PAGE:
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26 January 2012
Last week marked the end of a 10 day Youth Leadership Camp organised by the United Nations Office on Sport for Development and Peace (UNOSDP) in collaboration with Right To Play.
Hosted at the renowned Aspire Dome in Doha, Qatar, five Right To Play participants from Burundi, Tanzania, Uganda and the Palestinian Territories were among 29 young people taking part in the camp. Selected because of their outstanding contribution to the field of Sport for Development and Peace (SDP) in their respective communities, the camp provided an experiential learning setting for youth to address the role of sport in tackling issues related to health, gender and gender based violence, disability, education and peace.
With two thirds of youth participants at the camp female, particular emphasis was placed on gender and the role of sport in addressing gender. Talking of their experience of sport-based programmes, participants expressed their belief in the power of SDP initiatives to promote girls participation and gender equality.
"Our field of Sport for Development and Peace needs the energy and innovation that is found in younger generations. We are proud to support the UNOSDP and youth leaders with this essential initiative," said Johann Olav Koss, CEO and President of Right To Play.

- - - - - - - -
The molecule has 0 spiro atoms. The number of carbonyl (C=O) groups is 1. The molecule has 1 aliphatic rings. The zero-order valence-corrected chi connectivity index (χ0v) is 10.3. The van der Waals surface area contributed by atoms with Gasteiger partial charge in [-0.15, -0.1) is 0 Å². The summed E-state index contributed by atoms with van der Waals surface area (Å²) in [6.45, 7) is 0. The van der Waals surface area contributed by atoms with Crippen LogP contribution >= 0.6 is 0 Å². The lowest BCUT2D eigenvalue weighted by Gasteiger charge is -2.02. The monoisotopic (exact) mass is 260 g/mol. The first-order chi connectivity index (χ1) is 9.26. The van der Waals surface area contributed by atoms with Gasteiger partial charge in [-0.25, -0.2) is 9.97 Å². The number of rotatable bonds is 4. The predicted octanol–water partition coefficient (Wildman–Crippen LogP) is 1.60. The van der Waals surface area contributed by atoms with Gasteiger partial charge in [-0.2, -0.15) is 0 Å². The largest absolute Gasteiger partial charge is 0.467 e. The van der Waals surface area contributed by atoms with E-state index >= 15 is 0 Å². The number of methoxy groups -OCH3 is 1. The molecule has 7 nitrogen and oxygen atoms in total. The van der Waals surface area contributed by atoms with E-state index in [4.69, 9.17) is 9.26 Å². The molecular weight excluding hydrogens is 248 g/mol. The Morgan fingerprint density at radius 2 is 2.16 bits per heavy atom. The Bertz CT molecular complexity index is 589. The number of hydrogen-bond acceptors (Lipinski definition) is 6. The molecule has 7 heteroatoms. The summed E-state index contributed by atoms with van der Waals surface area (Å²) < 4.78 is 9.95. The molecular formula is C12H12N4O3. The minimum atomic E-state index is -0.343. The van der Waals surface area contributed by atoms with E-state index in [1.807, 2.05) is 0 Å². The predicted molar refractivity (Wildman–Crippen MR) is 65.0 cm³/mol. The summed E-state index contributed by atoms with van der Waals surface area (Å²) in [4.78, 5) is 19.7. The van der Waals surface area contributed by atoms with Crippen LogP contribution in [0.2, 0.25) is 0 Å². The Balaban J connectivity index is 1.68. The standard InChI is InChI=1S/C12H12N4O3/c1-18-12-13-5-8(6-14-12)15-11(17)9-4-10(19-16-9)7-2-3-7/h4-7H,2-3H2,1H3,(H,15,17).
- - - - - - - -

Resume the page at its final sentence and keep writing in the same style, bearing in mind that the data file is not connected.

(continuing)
UN Secretary-General's Special Adviser on Sport for Development and Peace Wilfred Lemke expressed his enthusiasm in regards to the project and the many organisations involved:
"The United Nations has long understood the unique power of sport for change; but for change to happen, strong leadership is needed. The UNOSDP 2012 Youth Leadership Camp provides concrete and practical leadership skills from some of the best leaders and experts in the field, in a truly collaborative spirit. This ensures that the lessons learned will guide these young leaders in their future endeavours."
In addition to creating work plans to improve their existing programmes and therefore ensuring a legacy of the Youth Leadership Camp, youth participants also worked together to develop Sport for Development and Peace Coaching Standards. Designed to be used by leaders, partners and NGOs to improve the planning and implementation of SDP activities, these standards outline what must be done before, during and after any SDP programme for children and youth. Drawing on their own experiences as coaches in their respective communities, youth participants identified the promotion of physical safety, emotional well-being and learning and development as the three crucial components of sport for development and peace programmes.
"Creating opportunities for young people to actively participate in decision making is a crucial part of successful SDP programmes and development initiatives more generally. Youth participation is consequently central to our work at Right To Play and contributes to the sustainability of our programmes. We are delighted to have partnered with UNOSDP and look forward to seeing the action plans developed by youth put into motion when they return home," said Johann Olav Koss, CEO and President of Right To Play.